A new twitter worm is being reported making the rounds this morning, which is actually an expertly crafted variant of the worm we reported back on September 24th. The variant has changed the direct message from “ROFL, this you on here?” to “hi. this you on here?”. The bad actor in China has also used a new URL, but with the same Twitter login landing page identifiable by its stray HTML brace “>” following the line under ‘Sign in to Twitter’. This important difference in wording should allow for a spate of new captured twitter credentials.
In all seriousness, this attack does prey on a successful social engineering ploy, playing on the victim’s vanity or curiosity about themselves and originating the message from a trusted source. On Twitter you can only send a direct message to someone who is following you. Or put another way, only someone whose updates you have previously expressed an interest in and signed up for (followed) can send you one of these messages. This attack is the Twitter equivalent of e-mail phishing schemes that use an e-mail sent from someone else’s address book: essentially you theoretically know the person already and are more likely to open an e-mail received from them and act upon any instructions contained therein. Combine the suggestion that this person you know or know of has found something about you on a blog, a login screen that is familiar, and you end up with a number of compromised Twitter accounts.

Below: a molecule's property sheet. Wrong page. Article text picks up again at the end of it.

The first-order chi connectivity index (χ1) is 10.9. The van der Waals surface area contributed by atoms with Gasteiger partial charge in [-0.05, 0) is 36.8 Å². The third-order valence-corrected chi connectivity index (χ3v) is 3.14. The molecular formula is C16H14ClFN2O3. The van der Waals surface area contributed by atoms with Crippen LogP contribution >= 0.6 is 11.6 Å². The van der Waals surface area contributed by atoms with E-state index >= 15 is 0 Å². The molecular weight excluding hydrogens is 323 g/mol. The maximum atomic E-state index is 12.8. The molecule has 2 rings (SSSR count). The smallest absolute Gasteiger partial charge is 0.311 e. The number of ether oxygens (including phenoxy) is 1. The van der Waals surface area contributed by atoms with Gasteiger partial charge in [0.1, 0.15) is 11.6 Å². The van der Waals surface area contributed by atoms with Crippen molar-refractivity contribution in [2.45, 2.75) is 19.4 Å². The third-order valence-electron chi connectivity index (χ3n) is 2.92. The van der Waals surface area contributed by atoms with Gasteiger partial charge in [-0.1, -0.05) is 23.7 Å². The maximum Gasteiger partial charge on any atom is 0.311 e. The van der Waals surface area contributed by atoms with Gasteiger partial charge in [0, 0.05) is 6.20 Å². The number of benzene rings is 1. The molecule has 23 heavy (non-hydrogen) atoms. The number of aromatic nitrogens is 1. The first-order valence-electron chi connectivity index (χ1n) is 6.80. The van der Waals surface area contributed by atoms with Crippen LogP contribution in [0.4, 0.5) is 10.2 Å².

In an unusual variant though, the URL used is less like the actual Twitter URL then in the original attack. Upon putting in credentials, you are like the previous attack presented with the ubiquitous fail whale.
This gets even more bizarre in the that fail whale page redirects you to “whatsup” http://gfsdgdf5845jg.blogspot.com/, the blog of NetMeg99 from Ventura, CA with a picture of an American Idol contestant. NetMeg99 is a handle of Dawn Lager, apparently a big fan of American Idol contestant Adam Lambert, also from Ventura, CA. Here is her twitter feed as an example: http://twitter.com/NetMeg99. The feed looks legitimate, so we have no idea why the site is redirecting to this blog, which is not reported in the malware site listings we checked.
The URL of the phishing site, http://blogger.djhxkcs.com, is again hosted in Beijing, China according to GeoIP, the host is listed as Chinanet Yunnan Province Network which is China Telecom’s (3rd biggest mobile telecom provider in China) internet service. This would link it circumstantially to the previous attack, and therefore to a number of other related attacks as detailed in our previous post.
Filed Under: Phishing